However suits you. You should check you are doing trend stationary tests and run Phillips-Perron (and KPSS) tests too.

• Anonymous

Your noise to signal is too high in your polynomial examples. I created a series where y=0.01x^2 +Z(x) where x=1 to 100 and a vector Z created by rnorm(100) with the default mean of 0 and an s.d.of 1. That series tests I(1) by adf.test. The p value for the original series is 0.99 and less than 0.01 for the first difference. OTOH, if the series is 0.001x^2 with the same range for Z, the p value for the test of the original series is 0.14. For the series y=0.0001x^2 plus the same Z, the adf.test p value is less than 0.01. Yet more evidence that the integration order test used by B&R is showing the difference in signal to noise for the temperature anomaly compared to rfCO2, not the real integration order, whatever it is. I’ll try to write all this up. How do I send it and in what form do you want it? I can do Word with either separate or embedded figures or both.

• Anonymous

However suits you. You should check you are doing trend stationary tests and run Phillips-Perron (and KPSS) tests too.

• dewittpayne

Your noise to signal is too high in your polynomial examples. I created a series where y=0.01x^2 +Z(x) where x=1 to 100 and a vector Z created by rnorm(100) with the default mean of 0 and an s.d.of 1. That series tests I(1) by adf.test. The p value for the original series is 0.99 and less than 0.01 for the first difference. OTOH, if the series is 0.001x^2 with the same range for Z, the p value for the test of the original series is 0.14. For the series y=0.0001x^2 plus the same Z, the adf.test p value is less than 0.01. Yet more evidence that the integration order test used by B&R is showing the difference in signal to noise for the temperature anomaly compared to rfCO2, not the real integration order, whatever it is. I'll try to write all this up. How do I send it and in what form do you want it? I can do Word with either separate or embedded figures or both.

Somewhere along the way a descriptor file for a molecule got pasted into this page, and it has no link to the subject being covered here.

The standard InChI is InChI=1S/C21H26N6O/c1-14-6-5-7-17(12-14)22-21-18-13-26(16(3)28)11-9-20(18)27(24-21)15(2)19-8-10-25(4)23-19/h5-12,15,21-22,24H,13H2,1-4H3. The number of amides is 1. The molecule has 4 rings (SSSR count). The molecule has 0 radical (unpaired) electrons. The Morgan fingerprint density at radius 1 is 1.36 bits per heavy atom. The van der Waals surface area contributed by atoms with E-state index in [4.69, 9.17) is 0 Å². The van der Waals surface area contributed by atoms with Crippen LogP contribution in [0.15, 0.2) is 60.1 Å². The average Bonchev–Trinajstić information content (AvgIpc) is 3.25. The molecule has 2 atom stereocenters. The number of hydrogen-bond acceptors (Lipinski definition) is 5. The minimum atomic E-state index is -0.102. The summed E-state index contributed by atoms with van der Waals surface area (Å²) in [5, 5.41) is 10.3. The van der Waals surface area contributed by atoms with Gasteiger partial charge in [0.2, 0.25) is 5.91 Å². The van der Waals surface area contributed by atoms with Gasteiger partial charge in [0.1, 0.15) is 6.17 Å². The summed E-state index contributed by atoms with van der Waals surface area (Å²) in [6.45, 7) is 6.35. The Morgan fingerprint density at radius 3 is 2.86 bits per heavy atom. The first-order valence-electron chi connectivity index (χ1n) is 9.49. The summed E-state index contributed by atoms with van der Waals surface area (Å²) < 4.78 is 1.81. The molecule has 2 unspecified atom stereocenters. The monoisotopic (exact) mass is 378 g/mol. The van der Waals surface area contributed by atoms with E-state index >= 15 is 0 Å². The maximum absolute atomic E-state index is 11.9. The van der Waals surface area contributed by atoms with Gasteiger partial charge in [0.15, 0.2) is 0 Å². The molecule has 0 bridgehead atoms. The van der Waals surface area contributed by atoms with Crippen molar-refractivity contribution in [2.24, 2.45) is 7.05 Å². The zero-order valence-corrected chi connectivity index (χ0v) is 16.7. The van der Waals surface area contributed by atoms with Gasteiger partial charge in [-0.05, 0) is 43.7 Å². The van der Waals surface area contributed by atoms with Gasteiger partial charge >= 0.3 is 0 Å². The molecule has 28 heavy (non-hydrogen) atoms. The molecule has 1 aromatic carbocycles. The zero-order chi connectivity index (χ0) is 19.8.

• davids99us

However suits you. You should check you are doing trend stationary tests and run Phillips-Perron (and KPSS) tests too.